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this is my first question on this website, so please excuse me if I did not follow the guidelines correctly.

I have an Alienware 17 R1 (2014) and have been looking into rebuilding its laptop battery that has been dead for a while now. I have read up quite a bit into battery chemistries etc., but I would appreciate advice from the experts here regarding my little project.

I am a computer enthusiast, but rebuilding a battery pack is something I have never done before. My laptop battery uses a 4S 2P configuration of 18650 cells for a total of 14.8V and 5.6A. I want to replace these cells with higher capacity ones, but am unsure of what cells to buy (unprotected or protected), and if directly soldering onto these cells is really a good idea. What I am worried about the most, however, is if this modification will result in a battery that is unsafe and might result in my house burning down.

One last question that I feel is relevant to this topic. I was also thinking about replacing the optical drive bay of my laptop with more 18650 cells for more battery life, I read about another guy doing this in this forum: https://www.overclock.net/forum/158-laptops-netbooks/1528118-guide-tutorial-upgrading-your-laptop-s-battery-life-without-wasting-existing-battery-capacity.html. I was wondering if I can do the same safely. I know for a fact that the batteries will fit (took the measurements).

Please feel free to inform me of any equipment that you feel I should have when building the battery. I already have a list, but I am open to more advice and suggestions.

Thank you so much for your time and advice, I will select the best answer in a week.

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closed as unclear what you're asking by Chris Stratton, Dmitry Grigoryev, Voltage Spike, Lior Bilia, Dave Tweed Jul 14 '18 at 22:52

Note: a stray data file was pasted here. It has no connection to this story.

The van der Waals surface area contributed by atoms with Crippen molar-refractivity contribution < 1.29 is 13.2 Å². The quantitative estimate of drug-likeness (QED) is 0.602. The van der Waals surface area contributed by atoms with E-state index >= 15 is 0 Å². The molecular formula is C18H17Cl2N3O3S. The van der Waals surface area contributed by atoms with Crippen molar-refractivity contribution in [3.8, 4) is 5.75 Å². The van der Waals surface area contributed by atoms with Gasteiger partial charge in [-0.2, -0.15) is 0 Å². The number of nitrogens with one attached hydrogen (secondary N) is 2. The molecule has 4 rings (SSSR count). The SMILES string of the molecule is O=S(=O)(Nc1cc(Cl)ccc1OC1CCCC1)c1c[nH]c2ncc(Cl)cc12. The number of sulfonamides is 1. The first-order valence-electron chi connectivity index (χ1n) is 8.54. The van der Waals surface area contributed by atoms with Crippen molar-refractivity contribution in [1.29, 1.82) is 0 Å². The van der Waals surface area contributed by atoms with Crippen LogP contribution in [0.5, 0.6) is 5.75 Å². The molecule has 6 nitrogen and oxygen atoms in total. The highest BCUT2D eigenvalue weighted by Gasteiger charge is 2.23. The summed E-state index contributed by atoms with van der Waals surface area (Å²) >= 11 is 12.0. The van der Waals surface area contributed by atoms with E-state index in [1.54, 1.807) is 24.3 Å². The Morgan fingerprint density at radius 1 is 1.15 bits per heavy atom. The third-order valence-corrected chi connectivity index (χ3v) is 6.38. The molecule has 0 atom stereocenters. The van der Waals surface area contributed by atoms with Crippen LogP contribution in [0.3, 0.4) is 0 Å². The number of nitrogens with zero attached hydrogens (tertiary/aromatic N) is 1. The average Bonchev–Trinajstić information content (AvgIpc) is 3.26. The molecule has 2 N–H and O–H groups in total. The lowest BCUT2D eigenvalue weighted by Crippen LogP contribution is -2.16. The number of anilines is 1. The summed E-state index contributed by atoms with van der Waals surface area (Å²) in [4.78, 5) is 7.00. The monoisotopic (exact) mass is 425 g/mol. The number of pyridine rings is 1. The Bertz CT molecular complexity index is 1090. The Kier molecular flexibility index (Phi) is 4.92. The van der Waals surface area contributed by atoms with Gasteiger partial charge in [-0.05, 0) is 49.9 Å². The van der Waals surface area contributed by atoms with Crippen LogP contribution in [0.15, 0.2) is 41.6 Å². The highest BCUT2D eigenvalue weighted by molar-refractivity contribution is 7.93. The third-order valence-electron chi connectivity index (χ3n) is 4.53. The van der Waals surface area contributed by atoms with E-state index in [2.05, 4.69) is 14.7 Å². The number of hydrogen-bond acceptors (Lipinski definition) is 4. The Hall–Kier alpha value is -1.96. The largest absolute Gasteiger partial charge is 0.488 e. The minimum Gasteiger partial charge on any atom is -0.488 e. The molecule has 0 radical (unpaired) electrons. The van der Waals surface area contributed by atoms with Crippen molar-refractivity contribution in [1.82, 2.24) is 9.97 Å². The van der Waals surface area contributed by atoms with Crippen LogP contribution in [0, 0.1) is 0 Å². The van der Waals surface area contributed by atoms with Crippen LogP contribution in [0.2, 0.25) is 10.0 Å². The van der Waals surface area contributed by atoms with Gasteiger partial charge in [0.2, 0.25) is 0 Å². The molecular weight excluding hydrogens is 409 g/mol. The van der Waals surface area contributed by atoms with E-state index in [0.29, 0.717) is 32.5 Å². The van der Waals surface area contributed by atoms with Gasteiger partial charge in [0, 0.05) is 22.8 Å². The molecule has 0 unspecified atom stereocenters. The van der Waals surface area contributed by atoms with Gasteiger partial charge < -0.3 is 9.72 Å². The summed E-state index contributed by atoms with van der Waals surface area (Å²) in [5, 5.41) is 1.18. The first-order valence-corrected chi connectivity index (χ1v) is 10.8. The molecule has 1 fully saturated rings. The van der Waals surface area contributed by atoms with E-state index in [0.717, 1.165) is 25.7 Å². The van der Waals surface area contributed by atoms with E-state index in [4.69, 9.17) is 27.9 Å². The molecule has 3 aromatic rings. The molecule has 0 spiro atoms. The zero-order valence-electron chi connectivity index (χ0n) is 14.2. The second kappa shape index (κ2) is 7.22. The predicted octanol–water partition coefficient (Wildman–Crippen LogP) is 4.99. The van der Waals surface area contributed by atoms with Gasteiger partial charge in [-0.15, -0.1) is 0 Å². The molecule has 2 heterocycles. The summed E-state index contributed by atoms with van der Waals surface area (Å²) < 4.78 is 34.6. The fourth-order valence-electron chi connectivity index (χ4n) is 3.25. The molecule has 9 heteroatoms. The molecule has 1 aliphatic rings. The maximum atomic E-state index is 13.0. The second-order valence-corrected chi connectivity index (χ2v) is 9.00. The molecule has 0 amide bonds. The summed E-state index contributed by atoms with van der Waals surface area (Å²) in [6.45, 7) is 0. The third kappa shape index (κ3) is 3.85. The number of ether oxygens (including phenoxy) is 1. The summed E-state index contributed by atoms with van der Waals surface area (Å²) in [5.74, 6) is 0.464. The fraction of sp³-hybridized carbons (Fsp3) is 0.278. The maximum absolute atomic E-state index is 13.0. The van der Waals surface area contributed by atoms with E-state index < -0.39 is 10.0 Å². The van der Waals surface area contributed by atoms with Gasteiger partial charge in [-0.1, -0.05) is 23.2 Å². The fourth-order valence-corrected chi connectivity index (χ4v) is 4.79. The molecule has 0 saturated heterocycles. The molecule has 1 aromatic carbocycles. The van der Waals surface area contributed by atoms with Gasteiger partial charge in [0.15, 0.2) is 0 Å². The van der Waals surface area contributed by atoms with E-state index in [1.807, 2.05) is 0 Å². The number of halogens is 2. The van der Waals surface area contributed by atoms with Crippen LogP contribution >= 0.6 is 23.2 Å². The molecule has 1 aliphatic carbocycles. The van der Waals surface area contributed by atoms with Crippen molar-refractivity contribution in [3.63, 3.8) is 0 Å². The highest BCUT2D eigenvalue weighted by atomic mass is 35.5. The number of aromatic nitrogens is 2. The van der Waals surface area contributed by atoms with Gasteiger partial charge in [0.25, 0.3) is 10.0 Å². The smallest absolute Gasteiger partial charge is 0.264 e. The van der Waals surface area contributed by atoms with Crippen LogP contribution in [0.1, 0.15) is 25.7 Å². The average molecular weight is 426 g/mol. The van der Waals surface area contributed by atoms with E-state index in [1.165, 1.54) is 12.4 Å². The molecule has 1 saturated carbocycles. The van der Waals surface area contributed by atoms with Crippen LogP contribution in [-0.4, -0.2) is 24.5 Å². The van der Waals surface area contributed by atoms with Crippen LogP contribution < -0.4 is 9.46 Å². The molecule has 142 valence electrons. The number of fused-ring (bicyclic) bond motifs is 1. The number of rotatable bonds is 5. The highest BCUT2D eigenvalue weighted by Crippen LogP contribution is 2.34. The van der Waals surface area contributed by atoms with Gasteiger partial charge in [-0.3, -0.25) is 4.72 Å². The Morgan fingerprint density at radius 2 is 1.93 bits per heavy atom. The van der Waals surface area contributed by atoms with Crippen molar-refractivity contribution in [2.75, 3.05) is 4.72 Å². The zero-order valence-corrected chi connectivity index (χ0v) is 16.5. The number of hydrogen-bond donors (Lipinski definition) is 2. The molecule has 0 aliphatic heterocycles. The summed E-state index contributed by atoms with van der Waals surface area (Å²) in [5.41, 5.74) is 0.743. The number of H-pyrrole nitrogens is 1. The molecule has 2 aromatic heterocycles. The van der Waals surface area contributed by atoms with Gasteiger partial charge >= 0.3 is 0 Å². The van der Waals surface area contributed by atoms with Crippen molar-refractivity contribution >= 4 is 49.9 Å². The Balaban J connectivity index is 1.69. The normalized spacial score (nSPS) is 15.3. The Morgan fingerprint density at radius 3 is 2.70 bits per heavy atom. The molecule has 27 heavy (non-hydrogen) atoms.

Please clarify your specific problem or add additional details to highlight exactly what you need. As it's currently written, it’s hard to tell exactly what you're asking. See the How to Ask page for help clarifying this question. If this question can be reworded to fit the rules in the help center, please edit the question.

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    \$\begingroup\$ Just by a new one. It's not worth the effort. \$\endgroup\$ – Tom Carpenter Jul 1 '18 at 18:18
  • \$\begingroup\$ 1) For my own battery, maybe I would consider going that route. But if someone has to ask, I'm not comfortable with taking the responsibility of giving them an answer. 2) If your laptop battery pack has lasted less than 4 years, either the original cells are very bad quality, or the battery management system is not treating them right. If it's the latter, then your new cells probably won't last long either. \$\endgroup\$ – Dampmaskin Jul 1 '18 at 18:48
  • \$\begingroup\$ Unless you are good at cold welding, matching impedance , selecting good sources to match them and fusing technology, it’s not trivial but watch YouTube videos with follow ups that demonstrate failures and successes with lessons learned. \$\endgroup\$ – Sunnyskyguy EE75 Jul 1 '18 at 19:02
  • \$\begingroup\$ You know why laptop batteries are expensive? Because good 18650 cells are expensive. If you would buy proper cells then the price difference compared to proper a 3rd party (OEM) laptop battery isn't going to be that large. Cheap cells are nearly always of crap quality and not worth buying. Used cells will be worn out and not worth buying either. In the end you get what you pay for. \$\endgroup\$ – Bimpelrekkie Jul 1 '18 at 19:20
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As Tom Carpenter commented, "Just buy a new one. It's not worth the effort."

First, you need to get unprotected cells, because the local individual protection circuitry will interfere with balanced charger built into the "smart laptop battery".

Second, you will need a welder to connect new cells, reliable soldering would require either a low-temperature alloy, or careful temperature control, not to overheat cells. Unprotected cells need some care to handle, to avoid accidental shorts. You might need to deeply discharge the cells before handling-assembling them.

Third, and most important, you will need to match the cells that go to paraller (2P) connections to 1-2% in terms of internal impedance and capacity. Without matching the 2P sections will wear itself down rather quickly, in 50-100 cycles, and die. When the smart batteries are assembled by manufacturer, their factory has thousands of cells to select proper matches using special testers. You don't have this luxury.

"Just buy a new one. It's not worth the effort."

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  • \$\begingroup\$ Thank you for your advice. I have bought a battery from laptopbatteryexpress.com as I heard they use high-quality cells in their battery packs. Guess I'll just have to make do with that. \$\endgroup\$ – user192581 Jul 8 '18 at 23:38